The City in the Middle of the Night, Charlie Jane Anders (Tor 978-0-7653-7996-2, $26.99, 368pp, hc) February 2019.
After the popularity of her Nebula Award-winning first novel All the Birds in the Sky, we could hardly blame Charlie Jane Anders for being tempted to double down on the goodnatured, geek-friendly genre sandwich of that novel, which cheerfully piled together elements of SF, fantasy, and rom-com in a tale that finally came to rest on the complex, long-term relationship of its two central characters. The City in the Middle of the Night seems to be Anders’s deliberate effort to pivot as far away as she could get from the comfort zone of that first novel: it’s set thousands of years in the future on a grim, violent, unstable, tidally locked planet where descendants of the survivors of a troubled generation starship voyage have established a kind of feudal system of competing city-states, forgetting much of the technology of their ancestors. They could use that technology, because in addition to trying to establish a sustainable culture, they have to cope with some pretty scary native critters, to which they have given arbitrary names like crocodiles and bison, which seems somehow akin to naming your pet boa constrictor Fluffy. The novel at first looks like a shift into full hard-SF mode, but it again comes to rest on the even more complex relationships between its four central characters. And while the orbitally tidelocked planet January is worked out with some attention to planetology and geography – the human colonies are confined to a twilight zone between frozen wastes on the one hand and deadly heat on the other – it’s not without fantasy and mythic overtones; in some ways the setting might as well be Midgard, with the land of ice to the north and the land of fire to the south – not to mention a deadly Sea of Murder complete with its own version of a kraken and some ill-tempered pirates (whose own desperation is described in a way that renders them more than convenient savages). While this makes for a powerful setting for the perilous journeys that make up a fair part of the action, it also at times stirred up questions from the old Hal Clement reader in me, wondering exactly how the hydrology and atmosphere of January are supposed to work, with an endless shelf of ice on one side and on the other “a wall of steam so high you couldn’t see the top.” This is certainly a recipe for really bad weather, but, apart from that, the meteorology is a bit unclear, and we learn very little about the sunward side of the planet. (I was at times reminded of some classic old Mercury tales like Alan E. Nourse’s “Brightside Crossing”, but no one comes close to trying anything like that here.)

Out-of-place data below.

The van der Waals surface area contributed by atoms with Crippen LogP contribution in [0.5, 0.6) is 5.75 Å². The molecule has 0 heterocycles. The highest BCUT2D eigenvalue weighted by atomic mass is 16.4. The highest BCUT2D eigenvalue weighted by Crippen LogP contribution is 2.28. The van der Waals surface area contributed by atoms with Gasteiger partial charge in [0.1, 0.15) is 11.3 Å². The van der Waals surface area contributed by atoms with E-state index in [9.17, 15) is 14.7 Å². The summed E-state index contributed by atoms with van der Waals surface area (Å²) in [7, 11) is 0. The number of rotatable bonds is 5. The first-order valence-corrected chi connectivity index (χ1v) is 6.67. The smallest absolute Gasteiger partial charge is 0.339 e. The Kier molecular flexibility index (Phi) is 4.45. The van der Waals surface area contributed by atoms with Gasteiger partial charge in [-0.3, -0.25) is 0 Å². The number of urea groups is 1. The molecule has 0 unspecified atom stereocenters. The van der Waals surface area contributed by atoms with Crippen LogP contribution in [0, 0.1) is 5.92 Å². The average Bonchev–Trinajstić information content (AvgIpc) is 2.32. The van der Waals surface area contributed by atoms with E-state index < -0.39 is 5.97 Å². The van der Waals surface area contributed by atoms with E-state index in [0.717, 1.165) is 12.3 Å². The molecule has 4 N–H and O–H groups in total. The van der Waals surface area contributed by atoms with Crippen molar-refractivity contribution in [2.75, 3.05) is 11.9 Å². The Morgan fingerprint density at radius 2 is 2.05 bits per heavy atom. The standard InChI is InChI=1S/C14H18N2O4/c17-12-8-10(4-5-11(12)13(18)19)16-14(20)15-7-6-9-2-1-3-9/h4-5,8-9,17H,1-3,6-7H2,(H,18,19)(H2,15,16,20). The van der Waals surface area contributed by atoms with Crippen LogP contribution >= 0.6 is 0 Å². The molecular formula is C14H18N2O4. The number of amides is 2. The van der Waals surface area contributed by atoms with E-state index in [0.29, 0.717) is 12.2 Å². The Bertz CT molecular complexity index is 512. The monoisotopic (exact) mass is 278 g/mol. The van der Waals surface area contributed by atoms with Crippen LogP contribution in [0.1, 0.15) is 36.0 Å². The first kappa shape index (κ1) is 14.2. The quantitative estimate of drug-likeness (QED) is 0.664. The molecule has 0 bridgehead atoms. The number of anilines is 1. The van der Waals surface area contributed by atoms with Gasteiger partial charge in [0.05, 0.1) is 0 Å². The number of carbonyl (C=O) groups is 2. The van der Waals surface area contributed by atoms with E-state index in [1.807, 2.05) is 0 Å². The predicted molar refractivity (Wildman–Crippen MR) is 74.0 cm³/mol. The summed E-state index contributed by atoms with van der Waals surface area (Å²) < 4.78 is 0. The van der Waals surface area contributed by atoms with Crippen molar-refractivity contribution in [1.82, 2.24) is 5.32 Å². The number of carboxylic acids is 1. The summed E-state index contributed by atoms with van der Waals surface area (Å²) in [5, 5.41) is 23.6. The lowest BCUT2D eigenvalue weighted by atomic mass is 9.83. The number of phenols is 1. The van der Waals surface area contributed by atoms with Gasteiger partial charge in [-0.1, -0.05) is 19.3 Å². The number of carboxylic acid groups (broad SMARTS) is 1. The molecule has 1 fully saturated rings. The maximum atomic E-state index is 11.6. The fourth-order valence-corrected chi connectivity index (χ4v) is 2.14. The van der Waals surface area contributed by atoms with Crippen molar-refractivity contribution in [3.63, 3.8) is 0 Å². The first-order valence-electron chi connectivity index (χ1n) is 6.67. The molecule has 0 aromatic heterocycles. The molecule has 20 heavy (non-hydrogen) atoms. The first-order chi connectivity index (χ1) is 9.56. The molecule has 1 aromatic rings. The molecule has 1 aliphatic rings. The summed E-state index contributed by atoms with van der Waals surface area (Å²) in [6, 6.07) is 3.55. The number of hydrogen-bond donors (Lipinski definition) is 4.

As spectacular as this setting is, the real energy of the novel derives from the sharply rendered loyalties, loves, and perceived betrayals of the main characters. The main viewpoints belong to Sophie, a working-class scholarship student who is the first in her family to attend the prestigious Gymnasium in the strictly regimented city of Xiosphant, where her roommate is the more privileged – and therefore more daring – Bianca, who belongs to a progressive student group; and Mouth, one of the last surviving members of a nomadic tribe called the Citizens, who has joined the Resourceful Couriers, a group that makes its living plying the trade routes between January’s settlements. Even the narrative voice reflects the disparity of privilege: Sophie gets to tell her sections in first-person present, while Mouth’s status as an outsider seems reinforced by her third-person sections. Sophie’s relative privilege doesn’t last long, though; when Bianca steals a few dollars just before the cops raid their Progressive Student Union meeting, Sophie deliberately takes the rap, only to learn too late that the cops intend to make an example of her, effectively sending her to her death by abandoning her on the frozen slopes of a nearby mountain. Miraculously, she is rescued by one of the fearsome, insect-like “crocodiles” who inhabit the frozen darkness, and even catches a telepathic glimpse of their own society, far more advanced than anyone had suspected, which she calls the Gelet. After making her way back to Xiosphant, she hides out in the coffee shop of a friendly merchant, unable to reveal herself to Bianca, who has apparently been thoroughly radicalized by what she believes is her friend’s death at the hands of the cops.